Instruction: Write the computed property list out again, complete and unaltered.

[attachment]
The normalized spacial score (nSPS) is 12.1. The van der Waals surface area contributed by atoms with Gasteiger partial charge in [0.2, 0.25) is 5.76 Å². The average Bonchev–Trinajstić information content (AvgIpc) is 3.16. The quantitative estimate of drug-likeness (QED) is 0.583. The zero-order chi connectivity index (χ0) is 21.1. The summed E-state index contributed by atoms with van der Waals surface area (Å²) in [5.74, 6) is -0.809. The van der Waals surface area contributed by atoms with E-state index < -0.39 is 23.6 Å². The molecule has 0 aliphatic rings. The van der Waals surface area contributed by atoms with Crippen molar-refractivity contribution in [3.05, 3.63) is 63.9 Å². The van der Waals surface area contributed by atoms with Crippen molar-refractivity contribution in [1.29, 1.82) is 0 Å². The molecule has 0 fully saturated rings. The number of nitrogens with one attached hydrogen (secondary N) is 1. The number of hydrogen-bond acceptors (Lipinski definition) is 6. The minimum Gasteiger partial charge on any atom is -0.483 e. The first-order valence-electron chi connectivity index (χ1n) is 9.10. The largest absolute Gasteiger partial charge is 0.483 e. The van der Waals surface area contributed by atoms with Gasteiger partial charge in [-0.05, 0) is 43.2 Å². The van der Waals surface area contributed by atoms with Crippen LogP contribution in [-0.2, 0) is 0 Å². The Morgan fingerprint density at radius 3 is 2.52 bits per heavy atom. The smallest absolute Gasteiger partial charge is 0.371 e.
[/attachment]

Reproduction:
The normalized spacial score (nSPS) is 12.1. The van der Waals surface area contributed by atoms with Gasteiger partial charge in [0.2, 0.25) is 5.76 Å². The average Bonchev–Trinajstić information content (AvgIpc) is 3.16. The quantitative estimate of drug-likeness (QED) is 0.583. The zero-order chi connectivity index (χ0) is 21.1. The summed E-state index contributed by atoms with van der Waals surface area (Å²) in [5.74, 6) is -0.809. The van der Waals surface area contributed by atoms with E-state index < -0.39 is 23.6 Å². The molecule has 0 aliphatic rings. The van der Waals surface area contributed by atoms with Crippen molar-refractivity contribution in [3.05, 3.63) is 63.9 Å². The van der Waals surface area contributed by atoms with Crippen molar-refractivity contribution in [1.29, 1.82) is 0 Å². The molecule has 0 fully saturated rings. The number of nitrogens with one attached hydrogen (secondary N) is 1. The number of hydrogen-bond acceptors (Lipinski definition) is 6. The minimum Gasteiger partial charge on any atom is -0.483 e. The first-order valence-electron chi connectivity index (χ1n) is 9.10. The largest absolute Gasteiger partial charge is 0.483 e. The van der Waals surface area contributed by atoms with Gasteiger partial charge in [-0.05, 0) is 43.2 Å². The van der Waals surface area contributed by atoms with Crippen LogP contribution in [-0.2, 0) is 0 Å². The Morgan fingerprint density at radius 3 is 2.52 bits per heavy atom. The smallest absolute Gasteiger partial charge is 0.371 e.